The baby has been docile.  Her squirms and wiggles have been so hesitant since the storm arose.  I woke her up yesterday to see if she still liked me at all.  She kicked high in the womb softly and I knew she was right where she likes to be-- upside down with her little bum tucked beneath my belly button.  It wasn't until the dark evening of cuddling and storm watching that she started moving around with some regularity again.  She loves her daddy.  He put his hand on my stomach and she kicked it like she always does.  It's like she's magnetically drawn to him.  I could sit with my hand on my belly for some time and she'll do nothing, but as soon as her daddy puts his hand over her she puts on a show.  Her kicks are getting stronger and last night her daddy finally felt them.

 My arms physically ache to hold her.  I imagine this sensation only grows stronger the closer you get to delivery.

I feel like storms are rolling in my head.  Swirling incoherent thoughts and questions, so many questions that no one can answer.  What will be her name?  What will she look like?  What temperament will she have?  Will she like me?  Will she continue to grow and be healthy?  What struggles will she face?  How can I prepare her for those struggles?

Time will tell.  Time and a little inspiration.

Sunday, August 1, 2010

Goodbye to a wonderful pet

What a week!  The majority of it was spent telling people how extraordinarily talented my little sister is at painting nails and that I am having a baby that will smell just like my older sister's car.  What more could a person want?  Perhaps a dream revealing the perfect name for my baby, but that's neither here nor there.

Oh, we got a new pet!  Her name is Loona.

She came into our family at the beginning of July when my aunts and grandmother threw a little baby shower for me.  The women of the family were able to pool together enough funds to purchase my beautiful new rocking chair as well as a stroller.  And as if that generosity wasn't enough, they let me keep the balloons!

Balloons are like owning goldfish.  Most of them die with in a few days.  Except one.  Loona.  She floated by the ceiling in the spare room for a couple of weeks before she was brave enough to come down a little.  When she did she became quite social.  One early morning as I rolled out of bed to use the. . . facilities. . . I was scared stiff by Loona moving in the dark in front of the bathroom door.  I sidestepped her wondering how she got there and proceeded with my morning routine.  I left the bathroom and headed into the kitchen for a bowl of cereal.  Loona was now in the living room.  I peered down the hall into our bedroom to see Paul wheezing and fast asleep.  Who was moving this crazy balloon?  I walked back into the kitchen and nearly tripped over her floating figure.

Apparently, I have a needy balloon.

I allowed her to follow me around all morning, long after Paul left.  She kept me company as I did laundry and washed dishes.  She watched my favorite cooking show with me.  She got on my nerves when I tried to check the mail and I banished her to the spare room once again where she floated around in circles angrily.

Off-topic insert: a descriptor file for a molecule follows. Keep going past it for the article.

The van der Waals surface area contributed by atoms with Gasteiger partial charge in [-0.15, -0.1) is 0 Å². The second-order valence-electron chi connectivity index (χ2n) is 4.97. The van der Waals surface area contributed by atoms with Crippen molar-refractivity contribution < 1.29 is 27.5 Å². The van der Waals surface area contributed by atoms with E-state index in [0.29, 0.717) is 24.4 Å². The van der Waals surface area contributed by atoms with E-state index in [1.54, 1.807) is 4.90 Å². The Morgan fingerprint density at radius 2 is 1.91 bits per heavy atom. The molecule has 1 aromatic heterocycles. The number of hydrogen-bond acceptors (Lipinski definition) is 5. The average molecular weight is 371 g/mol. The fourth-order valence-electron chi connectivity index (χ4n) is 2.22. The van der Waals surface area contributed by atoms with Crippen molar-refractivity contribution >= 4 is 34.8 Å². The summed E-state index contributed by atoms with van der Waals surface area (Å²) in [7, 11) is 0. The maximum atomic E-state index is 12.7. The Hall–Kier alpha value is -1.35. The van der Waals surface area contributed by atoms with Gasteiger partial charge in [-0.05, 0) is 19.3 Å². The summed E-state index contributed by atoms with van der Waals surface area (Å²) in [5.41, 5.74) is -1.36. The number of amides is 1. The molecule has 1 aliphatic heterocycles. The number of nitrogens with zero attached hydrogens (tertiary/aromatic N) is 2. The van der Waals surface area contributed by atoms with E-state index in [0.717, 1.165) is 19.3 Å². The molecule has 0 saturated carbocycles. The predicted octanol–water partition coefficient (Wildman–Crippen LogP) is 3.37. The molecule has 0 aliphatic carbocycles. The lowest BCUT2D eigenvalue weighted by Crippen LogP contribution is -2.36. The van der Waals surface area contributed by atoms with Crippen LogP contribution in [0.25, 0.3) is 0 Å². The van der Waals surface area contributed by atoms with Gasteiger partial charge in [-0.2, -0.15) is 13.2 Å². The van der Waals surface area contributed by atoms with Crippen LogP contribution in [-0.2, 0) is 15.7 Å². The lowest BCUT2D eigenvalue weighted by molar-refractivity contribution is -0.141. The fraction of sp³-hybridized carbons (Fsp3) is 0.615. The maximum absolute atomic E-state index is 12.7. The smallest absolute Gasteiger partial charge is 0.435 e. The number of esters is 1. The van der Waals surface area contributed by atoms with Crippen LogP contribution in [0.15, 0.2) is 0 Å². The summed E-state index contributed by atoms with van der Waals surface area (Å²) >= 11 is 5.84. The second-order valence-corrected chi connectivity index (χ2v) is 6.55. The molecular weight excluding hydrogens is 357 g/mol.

We have a complex relationship.

One night I was awoken by a banging noise.  The blinds over the back window were clanking against the metal frame as the wind picked up and died down.  I stumbled into the room, closed the window and turned to leave.  Loona floated right into the doorway.  Keep in mind that at two o'clock in the morning everything is creepy.  Even a polka-dot baby balloon.  I jumped out of my skin, kicked her into the hallway and flung myself into my bed.  The excess adrenaline made sleeping difficult for some time.

She was there the next morning, sitting outside the bathroom door, waiting for me appoligetically.

I forgave her.  She's too cute to stay mad at for long.

Alas, I also have some sad news.  She is getting old.  A month in balloon years is like 97.36 in human years and she'll have to be put to sleep soon.  She's no longer mobile and I'm pretty sure she's incontinent.

Paul and I will miss you very much.  R.I.P. LOONA.

P.S.  Paul wanted me to post something I wrote at the beginning of March but never finished.  He says it's significant now.  You'll find out why later this month.
Today as I sit in my living room I realized the reason for my recent sorrow that has drug me through this past month.  I was wishing my life away again.  I say again because it's one of my pet sins.  I just keep going back to that vomit of a feeling for reasons I don't yet understand or at least don't want to face.  But right now I feel some peace as I listen to the kitchen faucet drip rhythmically.  That noise has been my constant companion since April, 2009.  When I'm too far from the kitchen to hear the ticks of the water hit the metal sink I can still be soothed by the tap tap tap tap tap tap tap tap tap tap tap tap tap tap of minerally water from the leaky bath tub faucet.  And you wanna know what?

I'm gonna miss that someday.  I really think I will.

Drip on, faucet.  Drip on.